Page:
But this past week, almost as unceremoniously as the most recent Radiohead release, after 22 years of waiting, MBV released their follow up to Loveless, the simply titled m b v. Calling it alternative’s Chinese Democracy isn’t enough: only fifteen years elapsed between Guns n Roses releases. If each album was conceived at the date of their previous release, m b v could drink. Chinese Democracy couldn’t drive. And while the hype surrounding Axl Rose’s project died within a few years after hair metal gave way to grunge, the want for a proper MBV follow up only festered with each passing season. It seemed cruel to many journalists that a band as important as MBV could have only two albums. This wasn’t like The Stone Roses, who had similar success in 1989 with their eponymous debut, only to crash under the pressure with their highly disappointing follow up. MBV left on top of their game because of bureaucratic spats and fatigue, and we grew accustomed to rock stars transcending all of that for their music.

The band has compensated for their ridiculously overpriced online download by uploading the album on YouTube, and in under a week the playlist has reached half a million hits. Many of the user’s comments gush with hyperbole and reflect the latent shoegaze swoon people buried deep within themselves after being hurt too many times by false promises. The early reviews on the album are stellar. I’m a bit skeptical.

The first half of the album explores every familiar sound on Loveless: swirling guitars, minimal drum sections, muffled androgynous vocals, and archaic synth patterns. It tries to be a continuation of their second album, but it misses almost entirely. It isn’t terrible, but it sounds like Loveless castaways more at home on a B-side EP. I’m sure a few more listens are required to grow on me as Isn’t Anything took, but from the opener “She Found Now” to “Is This and Yes,” the earth beneath my feet stayed still.

The second half of the album takes a different direction, and surprisingly, it picks the album up. “If I Am” sounds like sweet relief to the barrage of shoegaze potato meat, and the following track “New You” feels like a song Shields has waited twenty years to release on the world. These two songs are much more pop than trance, more The Smiths than anything MBV has done, and it succeeds in grabbing my attention much better than anything on the first half. “Nothing Is” sounds fantastic but is frustratingly repetitive, segwaying into the teapot tempest finale “Wonder 2” (not sure where the first one can be found). “Wonder 2” neither encapsulates the album nor provides a stirring coda quite like “Soon,” but it marks the band’s willingness to change. If one can take away anything from m b v, it’s how different it sounds from anything else they’ve done. No one would have blamed MBV for sticking to their formula, because not only is it a winning one, but it’s the only one they have ever used. m b v is not nearly as good as their first two, but it could have been much worse, and I’ll smile and thank the band for two or three wonderful new songs.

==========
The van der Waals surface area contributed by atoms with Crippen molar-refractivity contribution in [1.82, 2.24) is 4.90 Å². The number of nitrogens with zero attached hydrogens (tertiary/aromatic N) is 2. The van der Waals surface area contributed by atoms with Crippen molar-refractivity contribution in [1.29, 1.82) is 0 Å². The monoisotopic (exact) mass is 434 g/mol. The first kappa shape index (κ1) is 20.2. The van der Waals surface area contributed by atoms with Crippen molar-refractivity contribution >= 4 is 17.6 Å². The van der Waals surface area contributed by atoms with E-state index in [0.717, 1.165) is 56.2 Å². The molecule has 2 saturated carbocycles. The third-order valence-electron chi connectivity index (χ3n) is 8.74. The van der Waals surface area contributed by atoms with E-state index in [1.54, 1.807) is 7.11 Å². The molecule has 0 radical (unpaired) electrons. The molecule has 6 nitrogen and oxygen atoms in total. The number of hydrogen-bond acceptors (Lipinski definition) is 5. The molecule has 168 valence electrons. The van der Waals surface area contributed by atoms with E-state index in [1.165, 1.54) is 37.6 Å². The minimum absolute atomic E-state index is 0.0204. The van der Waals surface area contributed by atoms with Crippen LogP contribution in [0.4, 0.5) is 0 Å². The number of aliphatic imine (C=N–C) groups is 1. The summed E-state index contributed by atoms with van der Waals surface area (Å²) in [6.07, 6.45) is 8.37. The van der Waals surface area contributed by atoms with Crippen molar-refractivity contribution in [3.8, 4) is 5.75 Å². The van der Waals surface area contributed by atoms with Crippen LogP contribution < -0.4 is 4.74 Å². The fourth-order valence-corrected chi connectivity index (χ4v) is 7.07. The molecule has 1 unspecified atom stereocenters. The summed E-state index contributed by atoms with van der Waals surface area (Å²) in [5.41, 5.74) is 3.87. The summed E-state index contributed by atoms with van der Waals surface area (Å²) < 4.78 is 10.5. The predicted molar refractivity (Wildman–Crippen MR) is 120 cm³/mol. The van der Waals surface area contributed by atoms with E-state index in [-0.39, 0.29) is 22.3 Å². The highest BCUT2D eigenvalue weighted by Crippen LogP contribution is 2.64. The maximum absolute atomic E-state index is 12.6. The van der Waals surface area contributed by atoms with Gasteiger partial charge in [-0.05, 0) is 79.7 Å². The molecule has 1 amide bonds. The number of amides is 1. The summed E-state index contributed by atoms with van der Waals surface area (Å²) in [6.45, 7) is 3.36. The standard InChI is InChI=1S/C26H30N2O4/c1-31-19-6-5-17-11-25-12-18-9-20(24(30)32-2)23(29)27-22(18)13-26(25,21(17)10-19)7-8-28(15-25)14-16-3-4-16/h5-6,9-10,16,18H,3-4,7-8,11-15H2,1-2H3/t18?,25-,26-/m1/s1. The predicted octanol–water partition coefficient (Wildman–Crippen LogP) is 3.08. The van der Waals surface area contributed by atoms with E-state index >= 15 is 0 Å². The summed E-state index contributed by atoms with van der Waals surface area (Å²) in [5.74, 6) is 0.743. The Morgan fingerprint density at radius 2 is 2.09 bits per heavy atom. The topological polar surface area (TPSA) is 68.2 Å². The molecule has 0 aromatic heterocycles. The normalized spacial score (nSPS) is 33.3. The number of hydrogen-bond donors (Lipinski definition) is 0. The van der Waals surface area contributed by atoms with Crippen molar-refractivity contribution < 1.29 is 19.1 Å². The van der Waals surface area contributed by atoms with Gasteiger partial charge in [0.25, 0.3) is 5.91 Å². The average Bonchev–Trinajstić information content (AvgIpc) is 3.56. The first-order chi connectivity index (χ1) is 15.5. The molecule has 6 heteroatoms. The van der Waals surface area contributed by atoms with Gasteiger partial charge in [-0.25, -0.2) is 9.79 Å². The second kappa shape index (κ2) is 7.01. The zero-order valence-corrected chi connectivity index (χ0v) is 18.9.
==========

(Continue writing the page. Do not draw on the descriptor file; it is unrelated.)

Leave a comment

No comments yet.

Comments RSS TrackBack Identifier URI

Leave a Reply

Fill in your details below or click an icon to log in: Logo

You are commenting using your account. Log Out /  Change )

Google+ photo

You are commenting using your Google+ account. Log Out /  Change )

Twitter picture

You are commenting using your Twitter account. Log Out /  Change )

Facebook photo

You are commenting using your Facebook account. Log Out /  Change )


Connecting to %s